Dynamics and Optimal Control of the Growth of the Gut Microbiome with Varying Nutrient
Type of DegreePhD Dissertation
Mathematics and Statistics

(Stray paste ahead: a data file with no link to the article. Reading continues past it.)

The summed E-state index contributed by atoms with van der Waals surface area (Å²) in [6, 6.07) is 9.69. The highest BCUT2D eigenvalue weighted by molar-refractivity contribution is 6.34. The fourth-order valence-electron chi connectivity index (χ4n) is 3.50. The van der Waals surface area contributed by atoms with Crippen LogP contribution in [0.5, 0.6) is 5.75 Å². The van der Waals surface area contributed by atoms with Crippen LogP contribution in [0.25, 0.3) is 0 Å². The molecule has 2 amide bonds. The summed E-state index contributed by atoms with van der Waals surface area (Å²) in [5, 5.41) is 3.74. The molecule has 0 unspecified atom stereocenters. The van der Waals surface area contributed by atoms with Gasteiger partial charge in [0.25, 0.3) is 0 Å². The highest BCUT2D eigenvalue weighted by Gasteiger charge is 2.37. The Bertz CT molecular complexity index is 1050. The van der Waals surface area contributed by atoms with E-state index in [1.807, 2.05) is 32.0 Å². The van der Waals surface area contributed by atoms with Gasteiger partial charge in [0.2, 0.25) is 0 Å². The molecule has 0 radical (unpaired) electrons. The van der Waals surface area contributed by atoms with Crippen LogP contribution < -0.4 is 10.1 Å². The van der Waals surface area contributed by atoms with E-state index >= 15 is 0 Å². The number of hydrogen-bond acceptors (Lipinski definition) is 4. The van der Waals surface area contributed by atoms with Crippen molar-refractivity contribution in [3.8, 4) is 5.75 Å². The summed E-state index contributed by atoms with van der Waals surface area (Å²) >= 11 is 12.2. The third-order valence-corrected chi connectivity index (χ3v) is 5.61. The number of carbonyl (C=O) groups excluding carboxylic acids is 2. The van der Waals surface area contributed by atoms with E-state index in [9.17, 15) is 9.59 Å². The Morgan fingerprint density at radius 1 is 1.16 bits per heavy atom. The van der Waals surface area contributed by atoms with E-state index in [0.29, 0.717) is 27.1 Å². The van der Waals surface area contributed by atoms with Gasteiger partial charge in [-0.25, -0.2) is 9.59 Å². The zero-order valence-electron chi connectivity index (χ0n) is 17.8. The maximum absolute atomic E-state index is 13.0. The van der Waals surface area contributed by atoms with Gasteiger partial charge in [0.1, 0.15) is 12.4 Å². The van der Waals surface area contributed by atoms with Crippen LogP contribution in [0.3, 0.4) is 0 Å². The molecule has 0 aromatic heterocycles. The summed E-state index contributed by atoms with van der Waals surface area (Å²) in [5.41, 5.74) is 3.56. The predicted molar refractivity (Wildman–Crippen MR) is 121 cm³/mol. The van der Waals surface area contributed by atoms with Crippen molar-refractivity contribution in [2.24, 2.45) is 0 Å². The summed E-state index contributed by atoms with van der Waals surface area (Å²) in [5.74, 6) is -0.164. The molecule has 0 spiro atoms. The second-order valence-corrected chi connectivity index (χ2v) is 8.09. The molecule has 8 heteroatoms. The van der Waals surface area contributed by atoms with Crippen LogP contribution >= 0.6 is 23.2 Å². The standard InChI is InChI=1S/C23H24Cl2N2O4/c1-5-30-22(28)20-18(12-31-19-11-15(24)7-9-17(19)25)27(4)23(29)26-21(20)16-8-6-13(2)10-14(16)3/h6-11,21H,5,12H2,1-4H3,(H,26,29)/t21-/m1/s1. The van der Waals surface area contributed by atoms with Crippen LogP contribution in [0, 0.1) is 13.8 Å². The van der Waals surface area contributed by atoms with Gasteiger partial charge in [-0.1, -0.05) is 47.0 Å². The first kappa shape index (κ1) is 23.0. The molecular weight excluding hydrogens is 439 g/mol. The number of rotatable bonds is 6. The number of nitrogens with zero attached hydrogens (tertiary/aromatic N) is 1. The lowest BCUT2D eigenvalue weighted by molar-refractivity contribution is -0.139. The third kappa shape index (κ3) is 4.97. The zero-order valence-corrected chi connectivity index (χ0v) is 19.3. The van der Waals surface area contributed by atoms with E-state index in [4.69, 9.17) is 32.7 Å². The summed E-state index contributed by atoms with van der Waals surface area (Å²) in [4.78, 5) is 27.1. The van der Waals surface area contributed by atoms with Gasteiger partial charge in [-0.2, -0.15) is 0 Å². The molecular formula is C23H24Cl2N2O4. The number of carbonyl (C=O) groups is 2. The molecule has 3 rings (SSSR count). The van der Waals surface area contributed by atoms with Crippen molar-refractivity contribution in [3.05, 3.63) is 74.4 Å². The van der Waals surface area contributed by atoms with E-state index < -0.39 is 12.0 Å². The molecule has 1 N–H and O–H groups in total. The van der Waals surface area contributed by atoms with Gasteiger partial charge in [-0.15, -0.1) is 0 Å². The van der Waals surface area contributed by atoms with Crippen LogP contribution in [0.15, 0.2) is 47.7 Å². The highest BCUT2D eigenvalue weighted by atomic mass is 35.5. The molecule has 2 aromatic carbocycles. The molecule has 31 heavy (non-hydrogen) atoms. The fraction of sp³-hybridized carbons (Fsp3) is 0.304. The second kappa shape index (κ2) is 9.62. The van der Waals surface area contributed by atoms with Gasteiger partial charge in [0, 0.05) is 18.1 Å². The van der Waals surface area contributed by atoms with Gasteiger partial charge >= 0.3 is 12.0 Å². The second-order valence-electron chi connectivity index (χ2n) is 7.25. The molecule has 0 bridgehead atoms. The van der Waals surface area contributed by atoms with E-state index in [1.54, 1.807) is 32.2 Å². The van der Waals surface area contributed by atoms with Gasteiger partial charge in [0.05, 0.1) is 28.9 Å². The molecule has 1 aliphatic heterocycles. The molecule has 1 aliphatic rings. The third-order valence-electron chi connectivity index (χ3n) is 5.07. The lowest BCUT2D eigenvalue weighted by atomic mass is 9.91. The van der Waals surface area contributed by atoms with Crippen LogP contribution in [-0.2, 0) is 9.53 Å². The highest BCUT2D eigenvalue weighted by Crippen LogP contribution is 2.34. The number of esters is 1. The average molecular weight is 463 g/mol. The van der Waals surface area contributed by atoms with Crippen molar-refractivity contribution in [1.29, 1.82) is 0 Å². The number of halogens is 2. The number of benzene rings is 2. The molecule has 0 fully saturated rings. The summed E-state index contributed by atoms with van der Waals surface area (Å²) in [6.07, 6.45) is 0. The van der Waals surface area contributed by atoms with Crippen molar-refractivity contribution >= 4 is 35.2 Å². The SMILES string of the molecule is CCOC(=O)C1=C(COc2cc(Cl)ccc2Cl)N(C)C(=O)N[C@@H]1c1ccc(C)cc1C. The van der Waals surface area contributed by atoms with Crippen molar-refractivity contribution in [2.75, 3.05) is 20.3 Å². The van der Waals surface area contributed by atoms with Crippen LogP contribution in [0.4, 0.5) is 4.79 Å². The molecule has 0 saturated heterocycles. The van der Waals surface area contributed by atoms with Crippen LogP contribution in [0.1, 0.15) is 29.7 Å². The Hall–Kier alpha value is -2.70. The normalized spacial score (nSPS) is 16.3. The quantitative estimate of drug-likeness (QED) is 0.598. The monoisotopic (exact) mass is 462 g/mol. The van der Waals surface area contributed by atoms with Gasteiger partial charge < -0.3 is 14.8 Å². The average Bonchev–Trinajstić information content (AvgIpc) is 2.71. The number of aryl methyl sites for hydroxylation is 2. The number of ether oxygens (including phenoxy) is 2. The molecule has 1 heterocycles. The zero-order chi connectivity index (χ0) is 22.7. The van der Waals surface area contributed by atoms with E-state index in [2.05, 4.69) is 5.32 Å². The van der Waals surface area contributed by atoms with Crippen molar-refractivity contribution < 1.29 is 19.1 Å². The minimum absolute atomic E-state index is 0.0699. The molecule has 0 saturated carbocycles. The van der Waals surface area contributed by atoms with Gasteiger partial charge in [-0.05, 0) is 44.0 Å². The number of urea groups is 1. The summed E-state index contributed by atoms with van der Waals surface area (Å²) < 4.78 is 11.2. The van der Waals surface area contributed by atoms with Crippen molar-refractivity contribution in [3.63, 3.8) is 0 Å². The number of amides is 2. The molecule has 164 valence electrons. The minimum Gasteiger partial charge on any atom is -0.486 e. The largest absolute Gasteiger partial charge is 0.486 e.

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The human gut microbiome consists of all the microbes that make up the human intestinal tract, and many diseases are associated with certain microbial compositions in the gut. First, a mathematical model describing the growth of gut microbiome inside and on the wall of the gut is developed based on the chemostat model with wall growth. Both the concentration and flow rate of the nutrient input are time-dependent, which results in a system of non-autonomous differential equations. First the stability of each meaningful equilibrium is studied for the autonomous counterpart. Then the existence of pullback attractors and its detailed structures for the nonautonomous system are investigated using theory and techniques of nonautonomous dynamical systems. In particular, sufficient conditions under which the microbiome vanishes or persists are constructed. Numerical simulations are provided to illustrate the theoretical results. Then a second model is developed describing the growth of one beneficial bacterial population with time-varying controlled rate of the input flow of the nutrient. First the stability of each meaningful equilibrium is studied for a constant input case. Then schemes are developed using optimal control theory to find an optimal time-varying rate of input flow. Numerical comparison simulations are provided.